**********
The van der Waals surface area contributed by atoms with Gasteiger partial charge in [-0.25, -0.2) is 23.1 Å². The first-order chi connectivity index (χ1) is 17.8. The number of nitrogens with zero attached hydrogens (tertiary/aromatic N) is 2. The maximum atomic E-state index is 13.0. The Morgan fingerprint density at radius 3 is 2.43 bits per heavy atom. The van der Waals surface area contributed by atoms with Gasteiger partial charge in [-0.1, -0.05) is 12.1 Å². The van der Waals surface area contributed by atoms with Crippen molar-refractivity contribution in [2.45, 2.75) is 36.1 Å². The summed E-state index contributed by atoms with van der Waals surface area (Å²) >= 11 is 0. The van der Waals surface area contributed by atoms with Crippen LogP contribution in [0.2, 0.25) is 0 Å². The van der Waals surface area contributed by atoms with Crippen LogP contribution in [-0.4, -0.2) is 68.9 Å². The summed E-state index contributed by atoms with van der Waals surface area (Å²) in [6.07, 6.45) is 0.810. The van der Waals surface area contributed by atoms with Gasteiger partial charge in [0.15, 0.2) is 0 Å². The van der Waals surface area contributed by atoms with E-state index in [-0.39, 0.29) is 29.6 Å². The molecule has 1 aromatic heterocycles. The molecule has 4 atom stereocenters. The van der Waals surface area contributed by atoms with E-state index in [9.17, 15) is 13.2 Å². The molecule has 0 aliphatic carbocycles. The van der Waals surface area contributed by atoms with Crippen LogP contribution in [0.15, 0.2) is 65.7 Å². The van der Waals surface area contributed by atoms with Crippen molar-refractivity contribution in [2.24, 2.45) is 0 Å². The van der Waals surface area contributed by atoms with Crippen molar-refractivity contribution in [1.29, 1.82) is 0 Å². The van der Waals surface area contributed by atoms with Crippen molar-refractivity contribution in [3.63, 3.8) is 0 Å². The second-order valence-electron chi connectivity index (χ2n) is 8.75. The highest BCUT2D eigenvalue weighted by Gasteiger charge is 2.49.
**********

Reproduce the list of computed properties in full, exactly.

The van der Waals surface area contributed by atoms with Gasteiger partial charge in [-0.25, -0.2) is 23.1 Å². The first-order chi connectivity index (χ1) is 17.8. The number of nitrogens with zero attached hydrogens (tertiary/aromatic N) is 2. The maximum atomic E-state index is 13.0. The Morgan fingerprint density at radius 3 is 2.43 bits per heavy atom. The van der Waals surface area contributed by atoms with Gasteiger partial charge in [-0.1, -0.05) is 12.1 Å². The van der Waals surface area contributed by atoms with Crippen molar-refractivity contribution in [2.45, 2.75) is 36.1 Å². The summed E-state index contributed by atoms with van der Waals surface area (Å²) >= 11 is 0. The van der Waals surface area contributed by atoms with Crippen LogP contribution in [0.2, 0.25) is 0 Å². The van der Waals surface area contributed by atoms with Crippen LogP contribution in [-0.4, -0.2) is 68.9 Å². The summed E-state index contributed by atoms with van der Waals surface area (Å²) in [6.07, 6.45) is 0.810. The van der Waals surface area contributed by atoms with Gasteiger partial charge in [0.15, 0.2) is 0 Å². The van der Waals surface area contributed by atoms with E-state index in [-0.39, 0.29) is 29.6 Å². The molecule has 1 aromatic heterocycles. The molecule has 4 atom stereocenters. The van der Waals surface area contributed by atoms with E-state index in [9.17, 15) is 13.2 Å². The molecule has 0 aliphatic carbocycles. The van der Waals surface area contributed by atoms with Crippen LogP contribution in [0.15, 0.2) is 65.7 Å². The van der Waals surface area contributed by atoms with Crippen molar-refractivity contribution in [2.24, 2.45) is 0 Å². The van der Waals surface area contributed by atoms with Crippen molar-refractivity contribution in [1.29, 1.82) is 0 Å². The van der Waals surface area contributed by atoms with Crippen molar-refractivity contribution in [3.63, 3.8) is 0 Å². The second-order valence-electron chi connectivity index (χ2n) is 8.75. The highest BCUT2D eigenvalue weighted by Gasteiger charge is 2.49.